Most organizations have a finite capacity of resources. So look for resource management software that allows you to compare the overall capacity of your resources to the projects you are being asked to do. This is an important process when deciding which projects you can approve. Too many resource management solutions focus on utilization reporting and ignore capacity planning.
Kelloo shows a cut off line in the resource plan to indicate projects with sufficient resource vs. those that cannot be approved due to lack of resource.
6. Remember the money - finance tracking
While resource capacity and utilization levels are key metrics, resource management software also needs to focus on resource costs. Decisions on allocating resources will often be constrained by financial considerations. So look for resource management software that lets you allocate usage costs to resources and then shows you how your resource plans stack up in terms of money.
Benefits of resource management software
Here are some of the benefits of using resource management software:
1. Get better alignment between organization priorities and how resources are allocated to projects.
2. Improve resource utilization tracking.
3. Ability to see the capacity of resources and compare them to demands being made.
4. Better resource forecasting to support resource hiring plans.
5. Ability to see the impact of approving new projects before committing.
Spreadsheets for resource management
A spreadsheet is normally the first tool that organizations turn to when trying to move their resource management into a software based platform. It is easy to use and most organizations have a copy of Excel, Google sheets or some other spreadsheet tool.
If you are planning a handful of resources and one or two projects you may just get away with using a spreadsheet. However as the number of projects and resources increases you should look to implement dedicated resource management software.
Here are some of the reasons using a spreadsheet for resource management may not be the optimum way to plan and manage your resources:
1. Spreadsheets are cell based. So rescheduling a project in your resource plan will require editing lots of cells. Which is time consuming and error prone. With a tool like Kelloo, rescheduling work is easily accomplished by just dragging bars and the schedule and utilization will automatically be re-calculated for you.
2. Lack of reporting. Spreadsheets do not include any standard reporting capability and reporting is a major need in resource management software.
3. Error prone. One big downside of using a spreadsheet for resource management is that it is too easy for errors and bugs to creep in. Make a single error in a formulae and your resource plan could be way off track. Errors often creep in when copying formulae forward – which is something you will need to do a lot to model timescales in a spreadsheet.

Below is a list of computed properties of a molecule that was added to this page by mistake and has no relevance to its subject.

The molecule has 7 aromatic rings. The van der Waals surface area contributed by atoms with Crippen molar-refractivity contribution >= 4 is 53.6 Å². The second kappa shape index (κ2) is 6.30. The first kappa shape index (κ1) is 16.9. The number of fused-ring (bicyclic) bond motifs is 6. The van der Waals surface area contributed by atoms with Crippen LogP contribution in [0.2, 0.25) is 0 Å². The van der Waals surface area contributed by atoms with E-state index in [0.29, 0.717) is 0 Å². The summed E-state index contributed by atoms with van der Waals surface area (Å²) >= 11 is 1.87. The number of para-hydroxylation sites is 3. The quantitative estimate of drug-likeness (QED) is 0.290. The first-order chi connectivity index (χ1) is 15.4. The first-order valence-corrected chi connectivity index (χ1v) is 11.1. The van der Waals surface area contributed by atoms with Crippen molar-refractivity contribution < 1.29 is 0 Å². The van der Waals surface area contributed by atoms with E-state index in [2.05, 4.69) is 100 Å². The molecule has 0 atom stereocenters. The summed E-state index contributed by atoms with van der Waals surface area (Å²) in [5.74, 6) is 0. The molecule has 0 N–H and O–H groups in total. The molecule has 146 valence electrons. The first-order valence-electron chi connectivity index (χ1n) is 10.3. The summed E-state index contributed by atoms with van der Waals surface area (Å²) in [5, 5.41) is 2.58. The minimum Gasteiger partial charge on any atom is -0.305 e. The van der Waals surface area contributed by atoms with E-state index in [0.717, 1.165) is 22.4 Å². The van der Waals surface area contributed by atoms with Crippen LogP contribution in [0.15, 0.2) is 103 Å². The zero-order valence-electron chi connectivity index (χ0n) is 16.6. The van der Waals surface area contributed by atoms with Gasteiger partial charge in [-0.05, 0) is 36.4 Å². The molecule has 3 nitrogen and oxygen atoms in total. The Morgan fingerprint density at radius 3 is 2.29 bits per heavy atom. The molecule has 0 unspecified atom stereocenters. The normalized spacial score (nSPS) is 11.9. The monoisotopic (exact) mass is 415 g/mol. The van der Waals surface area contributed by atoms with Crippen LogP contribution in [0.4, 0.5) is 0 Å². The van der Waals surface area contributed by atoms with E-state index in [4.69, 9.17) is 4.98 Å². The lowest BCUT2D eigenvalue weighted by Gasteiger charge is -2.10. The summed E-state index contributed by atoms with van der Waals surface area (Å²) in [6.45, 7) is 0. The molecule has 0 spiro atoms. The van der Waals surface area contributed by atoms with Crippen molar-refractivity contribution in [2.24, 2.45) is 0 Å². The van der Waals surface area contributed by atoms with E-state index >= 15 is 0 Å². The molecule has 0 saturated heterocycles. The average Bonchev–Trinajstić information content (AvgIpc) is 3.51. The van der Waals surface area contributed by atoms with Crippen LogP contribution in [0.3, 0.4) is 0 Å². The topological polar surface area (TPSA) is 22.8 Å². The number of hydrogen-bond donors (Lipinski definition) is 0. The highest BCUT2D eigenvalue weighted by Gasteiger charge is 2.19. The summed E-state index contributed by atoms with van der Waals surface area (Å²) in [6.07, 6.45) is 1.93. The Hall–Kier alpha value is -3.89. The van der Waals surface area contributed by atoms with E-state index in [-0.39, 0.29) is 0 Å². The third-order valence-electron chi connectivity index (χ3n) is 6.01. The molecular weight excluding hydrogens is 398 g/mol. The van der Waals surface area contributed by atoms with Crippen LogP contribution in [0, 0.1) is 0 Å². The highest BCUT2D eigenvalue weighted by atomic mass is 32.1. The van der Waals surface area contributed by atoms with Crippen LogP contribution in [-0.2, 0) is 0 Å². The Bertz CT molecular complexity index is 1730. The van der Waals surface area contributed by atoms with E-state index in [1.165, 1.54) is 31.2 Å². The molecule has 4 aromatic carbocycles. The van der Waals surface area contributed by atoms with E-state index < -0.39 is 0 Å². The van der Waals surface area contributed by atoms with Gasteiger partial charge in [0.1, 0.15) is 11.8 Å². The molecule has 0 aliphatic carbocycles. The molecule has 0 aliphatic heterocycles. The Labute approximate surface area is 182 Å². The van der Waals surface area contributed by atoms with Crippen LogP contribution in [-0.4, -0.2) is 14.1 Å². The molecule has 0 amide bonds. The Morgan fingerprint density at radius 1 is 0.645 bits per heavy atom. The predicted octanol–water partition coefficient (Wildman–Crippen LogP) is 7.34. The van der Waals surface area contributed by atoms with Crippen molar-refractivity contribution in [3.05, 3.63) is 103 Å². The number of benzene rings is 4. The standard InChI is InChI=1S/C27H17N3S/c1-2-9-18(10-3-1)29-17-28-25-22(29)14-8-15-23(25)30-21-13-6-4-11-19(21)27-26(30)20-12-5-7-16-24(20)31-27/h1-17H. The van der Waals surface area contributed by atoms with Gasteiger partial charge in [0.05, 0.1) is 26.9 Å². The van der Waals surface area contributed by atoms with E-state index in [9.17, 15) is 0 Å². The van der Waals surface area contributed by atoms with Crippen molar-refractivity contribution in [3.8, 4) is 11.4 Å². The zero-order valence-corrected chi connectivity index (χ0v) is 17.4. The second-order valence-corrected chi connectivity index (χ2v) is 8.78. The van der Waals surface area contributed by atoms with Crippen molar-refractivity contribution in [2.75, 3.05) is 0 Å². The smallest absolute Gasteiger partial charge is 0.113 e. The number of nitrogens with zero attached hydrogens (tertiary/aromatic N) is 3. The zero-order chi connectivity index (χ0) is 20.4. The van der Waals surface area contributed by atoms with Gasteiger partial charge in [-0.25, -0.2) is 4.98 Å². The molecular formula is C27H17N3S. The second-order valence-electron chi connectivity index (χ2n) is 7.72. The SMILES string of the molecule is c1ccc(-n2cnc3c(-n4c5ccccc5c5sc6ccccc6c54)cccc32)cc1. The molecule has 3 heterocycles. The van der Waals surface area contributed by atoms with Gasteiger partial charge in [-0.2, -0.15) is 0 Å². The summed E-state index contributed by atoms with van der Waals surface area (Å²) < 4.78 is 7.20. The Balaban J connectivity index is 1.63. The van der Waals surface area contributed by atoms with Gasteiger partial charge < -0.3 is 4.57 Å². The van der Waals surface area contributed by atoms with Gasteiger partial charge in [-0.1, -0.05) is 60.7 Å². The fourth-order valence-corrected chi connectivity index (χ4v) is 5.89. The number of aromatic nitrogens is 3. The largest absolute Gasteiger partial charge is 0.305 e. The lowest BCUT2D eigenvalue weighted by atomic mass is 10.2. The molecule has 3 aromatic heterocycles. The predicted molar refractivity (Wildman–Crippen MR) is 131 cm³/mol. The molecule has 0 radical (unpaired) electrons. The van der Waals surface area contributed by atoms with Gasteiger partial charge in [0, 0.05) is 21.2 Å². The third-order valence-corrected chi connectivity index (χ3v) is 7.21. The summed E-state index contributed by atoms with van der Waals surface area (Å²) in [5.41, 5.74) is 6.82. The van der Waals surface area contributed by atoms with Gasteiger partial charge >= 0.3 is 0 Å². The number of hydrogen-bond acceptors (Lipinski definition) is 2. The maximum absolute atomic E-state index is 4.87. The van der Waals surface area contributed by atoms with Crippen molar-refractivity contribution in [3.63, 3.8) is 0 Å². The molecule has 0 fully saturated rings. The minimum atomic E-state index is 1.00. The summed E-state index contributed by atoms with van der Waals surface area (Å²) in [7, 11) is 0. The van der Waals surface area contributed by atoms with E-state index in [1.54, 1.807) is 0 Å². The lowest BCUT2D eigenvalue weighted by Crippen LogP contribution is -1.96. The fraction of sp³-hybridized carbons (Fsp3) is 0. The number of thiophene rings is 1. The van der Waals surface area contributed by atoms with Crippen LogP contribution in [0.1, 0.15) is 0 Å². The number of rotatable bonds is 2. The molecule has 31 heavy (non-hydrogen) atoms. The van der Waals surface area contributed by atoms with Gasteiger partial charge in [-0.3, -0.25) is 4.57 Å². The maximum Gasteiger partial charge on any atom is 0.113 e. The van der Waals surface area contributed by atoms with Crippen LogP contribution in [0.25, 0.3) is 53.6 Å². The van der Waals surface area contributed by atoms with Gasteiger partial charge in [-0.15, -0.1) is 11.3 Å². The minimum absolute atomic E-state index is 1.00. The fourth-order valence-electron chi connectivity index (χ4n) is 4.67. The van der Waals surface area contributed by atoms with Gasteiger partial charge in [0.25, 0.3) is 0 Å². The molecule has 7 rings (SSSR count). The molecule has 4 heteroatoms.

4. Spreadsheets do not include standard resource management features. Using a spreadsheet will mean developing the solution from scratch and trying to implement features that are standard in resource management software. Things like utilization reporting, scenario modelling, financial tracking and capacity vs demand management will have to be designed and built into the spreadsheet.
5. Macros and programming. Spreadsheet formulae will never be enough to implement a workable solution. So inevitably you will have to use macros or program the spreadsheet to work like an application.
Ultimate Guide to Resource Management – Chapter 10
Resource management software glossary of terms
Confused about the different terms used in the resource management world? Don’t know the difference between resource allocation and capacity planning?
Our resource management glossary explains these commonly used terms and more.
Full time equivalent.
A physical identifiable resource.
When the type of resource needed is known but the exact resource is not a placeholder can be assigned in a resource plan.
Portfolio resource management
Combining the disciplines of portfolio management and resource management to enable an organization to make informed decisions on projects using project prioritization and resource availability information.
Resource allocation planning
See resource planning.
The assignment of a resource to a detailed task or piece of work.
See resource supply.
Resource capacity planning
Strategic process of determining which projects and organization can do and the resources it needs.
The total amount of work an organization wants to do.
Longer range estimate of the resource needs for a project.
Tactical process of allocating resources to projects.
Detailed process of deciding what resources are working on what tasks or work and when.
The total amount of labor that resources provide. Normally given in days or FTE.
A metric used to determine what % of a resource time is allocated to work.
Normally the main skill a resource provides to your organization. Such as project manager, engineer.
Similar to a placeholder. Rather than assign a resource a role (or skill) is assigned.